Geology Department Events
Geology Guest Speaker - Jack Gibbons '07
"Re-emergence of the Ni-Cu-PGE deposits of the Duluth Complex: Facilitated by analytical, hydrometallurgical, and geologic advances"
The discovery and exploration for the Ni-Cu-PGE deposits of the Duluth Complex may be divided into five periods: 1) Initial discovery and limited exploration work (1948-1966); 2) MDNR began leasing state mineral rights to exploration companies (1966-1974); 3) MDNR stopped leasing state mineral rights to exploration companies due to the state mandate for a regional EIS (1974-1982); 4) Exploration companies idled their projects due to lower metal prices and their inability to market concentrates. During this idle period, two technological advances increased the economic viability of the deposits. Platinum group elements (PGE) analyses became less expensive and more accurate. Systematic reanalysis of historic samples for PGE revealed significant amounts of unrealized PGE mineralization. Hydrometallurgical advances offered an attractive, i.e. significant recovery of metals without sulfur emissions, alternative to smelting (1982-1997); and 5) Exploration companies were enticed by higher Ni, Cu, and PGE prices to return to the Duluth Complex (1997-present).
Besides the PGE analytical and hydrometallurgical advances, geologic insights — gained primarily through geologic mapping, geochemical studies, and geophysical work — have both greatly constrained the genesis of these deposits facilitated the successful return of exploration companies to the Duluth Complex. Geologic mapping by Dean Peterson (then with UM Duluth and now with Duluth Metals) revealed that the Nickel Lake Macrodike (NLM) fed the South Kawishiwi Intrusion (SKI). Geologic mapping and drill core logging by Dean Peterson and other Duluth Metals’ geologists revealed that the SKI magma had a very high state of crystallinity, which resulted in the disseminated nature of the mineralization. Drill core logging by Duluth Metals’ geologists revealed the presence and geometry of higher grade magma channels, thermal erosional features in the footwall contact. Sulfur isotope work by Ed Ripley and his colleagues at the University of Indiana revealed that the SKI magma ingested large amounts of S-rich Virginia Formation, which was the critical event to prompt S-saturation of the SKI magma. Anisotropy of magnetic susceptibility work by Josh Feinberg and his colleagues at the Institute for Rock Magnetism at the University of Minnesota confirmed that magma flowed from the NLM into the main chamber of the SKI. Together, these insights allowed for more accurate prediction of mineralization and now provide conceptualization tools for future exploration targets away from known mineralization.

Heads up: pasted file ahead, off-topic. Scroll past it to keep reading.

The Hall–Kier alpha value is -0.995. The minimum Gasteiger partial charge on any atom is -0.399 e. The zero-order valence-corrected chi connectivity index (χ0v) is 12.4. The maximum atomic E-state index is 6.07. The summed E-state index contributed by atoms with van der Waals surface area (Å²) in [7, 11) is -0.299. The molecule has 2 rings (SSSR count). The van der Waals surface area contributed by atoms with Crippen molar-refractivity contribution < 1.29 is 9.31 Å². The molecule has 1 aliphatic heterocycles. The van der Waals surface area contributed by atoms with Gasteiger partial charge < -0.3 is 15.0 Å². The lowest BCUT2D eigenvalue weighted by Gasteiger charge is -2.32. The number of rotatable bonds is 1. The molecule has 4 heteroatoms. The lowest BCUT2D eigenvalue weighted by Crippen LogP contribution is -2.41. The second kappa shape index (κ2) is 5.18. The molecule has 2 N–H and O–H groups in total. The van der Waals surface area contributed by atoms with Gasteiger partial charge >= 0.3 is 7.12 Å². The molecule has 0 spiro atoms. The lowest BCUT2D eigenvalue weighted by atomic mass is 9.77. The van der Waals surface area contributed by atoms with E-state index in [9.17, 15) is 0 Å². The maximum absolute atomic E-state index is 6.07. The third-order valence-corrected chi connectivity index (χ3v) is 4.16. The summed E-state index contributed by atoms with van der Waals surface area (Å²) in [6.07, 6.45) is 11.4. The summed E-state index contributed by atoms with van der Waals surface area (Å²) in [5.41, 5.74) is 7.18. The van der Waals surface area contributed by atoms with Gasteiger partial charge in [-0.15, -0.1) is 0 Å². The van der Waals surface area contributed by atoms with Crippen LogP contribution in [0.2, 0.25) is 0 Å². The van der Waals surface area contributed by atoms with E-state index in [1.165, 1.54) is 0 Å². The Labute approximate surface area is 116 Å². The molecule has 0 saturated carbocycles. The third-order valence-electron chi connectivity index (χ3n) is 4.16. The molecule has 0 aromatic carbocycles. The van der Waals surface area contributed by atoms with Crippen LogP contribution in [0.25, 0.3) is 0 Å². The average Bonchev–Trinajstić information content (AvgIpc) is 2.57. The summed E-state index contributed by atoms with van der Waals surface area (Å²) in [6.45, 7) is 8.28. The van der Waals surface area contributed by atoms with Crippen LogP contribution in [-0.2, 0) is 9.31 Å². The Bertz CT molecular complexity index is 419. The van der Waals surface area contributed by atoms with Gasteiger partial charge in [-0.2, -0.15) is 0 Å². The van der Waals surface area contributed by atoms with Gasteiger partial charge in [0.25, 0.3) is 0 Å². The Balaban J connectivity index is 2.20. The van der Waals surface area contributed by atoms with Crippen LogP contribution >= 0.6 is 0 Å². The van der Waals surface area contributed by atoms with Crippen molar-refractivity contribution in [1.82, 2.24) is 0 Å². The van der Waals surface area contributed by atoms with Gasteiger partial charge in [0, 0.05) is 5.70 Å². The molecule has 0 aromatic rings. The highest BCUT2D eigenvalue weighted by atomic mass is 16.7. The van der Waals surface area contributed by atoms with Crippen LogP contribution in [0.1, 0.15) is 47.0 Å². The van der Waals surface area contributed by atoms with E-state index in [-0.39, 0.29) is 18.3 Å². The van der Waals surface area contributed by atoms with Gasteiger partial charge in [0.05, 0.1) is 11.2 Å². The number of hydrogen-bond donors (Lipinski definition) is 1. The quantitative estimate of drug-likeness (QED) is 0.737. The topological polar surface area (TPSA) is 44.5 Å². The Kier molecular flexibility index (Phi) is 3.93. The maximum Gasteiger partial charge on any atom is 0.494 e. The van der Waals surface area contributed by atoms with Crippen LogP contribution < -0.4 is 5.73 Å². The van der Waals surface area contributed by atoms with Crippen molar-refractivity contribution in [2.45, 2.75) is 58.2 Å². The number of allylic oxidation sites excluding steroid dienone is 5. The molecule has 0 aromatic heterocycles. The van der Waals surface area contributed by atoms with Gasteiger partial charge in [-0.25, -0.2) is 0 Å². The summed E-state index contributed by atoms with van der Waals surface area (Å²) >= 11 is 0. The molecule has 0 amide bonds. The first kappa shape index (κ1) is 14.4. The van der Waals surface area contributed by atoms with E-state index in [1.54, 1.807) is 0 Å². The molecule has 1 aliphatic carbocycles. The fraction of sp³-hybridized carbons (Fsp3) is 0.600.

Sponsored by Geology. Contact: ehaberot